The Poem

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Last Updated on October 26, 2018, by eNotes Editorial. Word Count: 588

“Church Going,” a poem of seven nine-line stanzas, is a first-person description of a visit to an empty English country church. The narrator is apparently on a cycling tour (he stops to remove his bicycle clips), a popular activity for British workers on their summer holiday. He has come upon a church and stopped to look inside. Not wishing to participate in a worship service, the visitor checks first to make “sure there’s nothing going on.” He will eventually reveal that he is an agnostic and that his interest in churches is not derived from religious faith.

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This church is empty, so he walks in, observing all of the usual accoutrements: “matting, seats, and stone,/ And little books.” His irreverence is captured in his tone as he observes “some brass and stuff/ Up at the holy end.” Yet he is not totally irreverent. He knows that he should take off his hat, but he is not wearing one. Instead, he removes his bicycle clips.

As he moves around the building, he touches the baptismal font, observes the roof, and climbs into the lectern to look at the large-print lectionary. He even plays church for a moment, speaking the words (“Here endeth the lesson”) that are usually announced at the end of each scripture reading. Clearly, he has some familiarity with religious practices. He also knows enough to leave an offering in the alms box at the door of the church. All he leaves, however, is an Irish sixpence, a coin worth less than its English equivalent.

After the narrative/descriptive beginning, the poem changes direction. The narrator wonders why he stopped at the church, why he often stops at churches. What is he looking for? Before answering that question, however, he asks another. What will happen to church buildings when we stop using them as churches? This is not an entirely irrelevant question for a man who has lost his faith and who assumes that others will do likewise.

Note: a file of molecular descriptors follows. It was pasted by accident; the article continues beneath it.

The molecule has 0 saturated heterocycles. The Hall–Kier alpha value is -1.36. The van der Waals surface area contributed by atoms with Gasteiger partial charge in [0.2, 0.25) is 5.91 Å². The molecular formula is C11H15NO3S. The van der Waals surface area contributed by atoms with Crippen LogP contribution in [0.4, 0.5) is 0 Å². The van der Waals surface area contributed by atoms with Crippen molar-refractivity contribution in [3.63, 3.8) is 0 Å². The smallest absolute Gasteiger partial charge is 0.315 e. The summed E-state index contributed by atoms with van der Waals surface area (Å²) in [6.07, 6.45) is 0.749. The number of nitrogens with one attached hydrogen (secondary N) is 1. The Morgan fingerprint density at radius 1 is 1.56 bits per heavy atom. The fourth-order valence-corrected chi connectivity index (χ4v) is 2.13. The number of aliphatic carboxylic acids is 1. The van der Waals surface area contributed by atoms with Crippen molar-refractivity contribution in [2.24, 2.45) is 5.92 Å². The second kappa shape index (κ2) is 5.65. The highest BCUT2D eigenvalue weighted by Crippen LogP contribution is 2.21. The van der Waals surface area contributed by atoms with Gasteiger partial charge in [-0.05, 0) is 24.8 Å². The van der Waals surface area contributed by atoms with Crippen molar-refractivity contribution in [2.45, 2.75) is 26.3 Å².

He imagines that some churches will become museums, while others will fall to ruin. They might be avoided as places of bad luck, or approached as places for magical cures. Certainly, there will be superstition associated with these places for a time, the narrator observes, but even superstition will eventually fade.

Who will be the last to remember what church buildings were used for, he wonders: an archaeologist perhaps, who would know the name for the rood-loft, the high beam between the choir and the nave that held a cross or crucifix, or someone looking for an antique or a decorative artifact. It might be a “Christmas-addict,” assuming with comic irony that the celebration of Christmas will go on long after Christianity has been forgotten. Or it might be someone like the narrator, someone who comes to “this cross of ground” (traditional English churches are laid out like crosses) looking for something.

This last thought returns the narrator to his original question: What is it that he is looking for? And now he is ready to venture a tentative answer. This place has held “what since is found/ Only in separation—marriage, and birth,/ And death, and thoughts of these.” The importance of these moments was recognized here. Furthermore, church buildings have been places for serious thoughts, and even when they are no longer used for worship, they will still be sought by people who need to be serious. It is a place that is “proper to grow wise in,/ If only that so many dead lie round.”

Forms and Devices

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Last Updated on October 26, 2018, by eNotes Editorial. Word Count: 359

“Church Going” looks and sounds almost casual in its structure, but that appearance is deceptive. The poem is, in fact, an expertly constructed work. The rhyme scheme of each stanza is complexly intertwined: ababcadcd . The middle lines (lines 5 and 6)...

(The entire section contains 947 words.)

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